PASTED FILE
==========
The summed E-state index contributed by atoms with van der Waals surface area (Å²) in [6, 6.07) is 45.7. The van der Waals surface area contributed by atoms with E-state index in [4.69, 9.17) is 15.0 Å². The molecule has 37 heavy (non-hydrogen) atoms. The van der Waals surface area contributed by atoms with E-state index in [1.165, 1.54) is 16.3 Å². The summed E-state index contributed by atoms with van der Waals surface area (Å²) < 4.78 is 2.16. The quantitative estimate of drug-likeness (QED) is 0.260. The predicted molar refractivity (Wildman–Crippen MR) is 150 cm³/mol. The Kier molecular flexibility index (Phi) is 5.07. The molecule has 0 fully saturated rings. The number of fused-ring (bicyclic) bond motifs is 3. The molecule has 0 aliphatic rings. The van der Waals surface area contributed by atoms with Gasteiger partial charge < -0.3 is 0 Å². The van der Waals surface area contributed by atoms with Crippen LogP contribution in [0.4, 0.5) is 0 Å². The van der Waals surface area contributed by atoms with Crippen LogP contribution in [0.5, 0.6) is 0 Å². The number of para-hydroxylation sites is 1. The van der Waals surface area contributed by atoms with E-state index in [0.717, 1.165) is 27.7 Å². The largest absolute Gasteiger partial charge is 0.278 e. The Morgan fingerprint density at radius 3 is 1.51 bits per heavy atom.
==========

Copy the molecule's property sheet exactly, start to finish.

The summed E-state index contributed by atoms with van der Waals surface area (Å²) in [6, 6.07) is 45.7. The van der Waals surface area contributed by atoms with E-state index in [4.69, 9.17) is 15.0 Å². The molecule has 37 heavy (non-hydrogen) atoms. The van der Waals surface area contributed by atoms with E-state index in [1.165, 1.54) is 16.3 Å². The summed E-state index contributed by atoms with van der Waals surface area (Å²) < 4.78 is 2.16. The quantitative estimate of drug-likeness (QED) is 0.260. The predicted molar refractivity (Wildman–Crippen MR) is 150 cm³/mol. The Kier molecular flexibility index (Phi) is 5.07. The molecule has 0 fully saturated rings. The number of fused-ring (bicyclic) bond motifs is 3. The molecule has 0 aliphatic rings. The van der Waals surface area contributed by atoms with Gasteiger partial charge < -0.3 is 0 Å². The van der Waals surface area contributed by atoms with Crippen LogP contribution in [0.4, 0.5) is 0 Å². The van der Waals surface area contributed by atoms with Crippen LogP contribution in [0.5, 0.6) is 0 Å². The number of para-hydroxylation sites is 1. The van der Waals surface area contributed by atoms with E-state index in [0.717, 1.165) is 27.7 Å². The largest absolute Gasteiger partial charge is 0.278 e. The Morgan fingerprint density at radius 3 is 1.51 bits per heavy atom.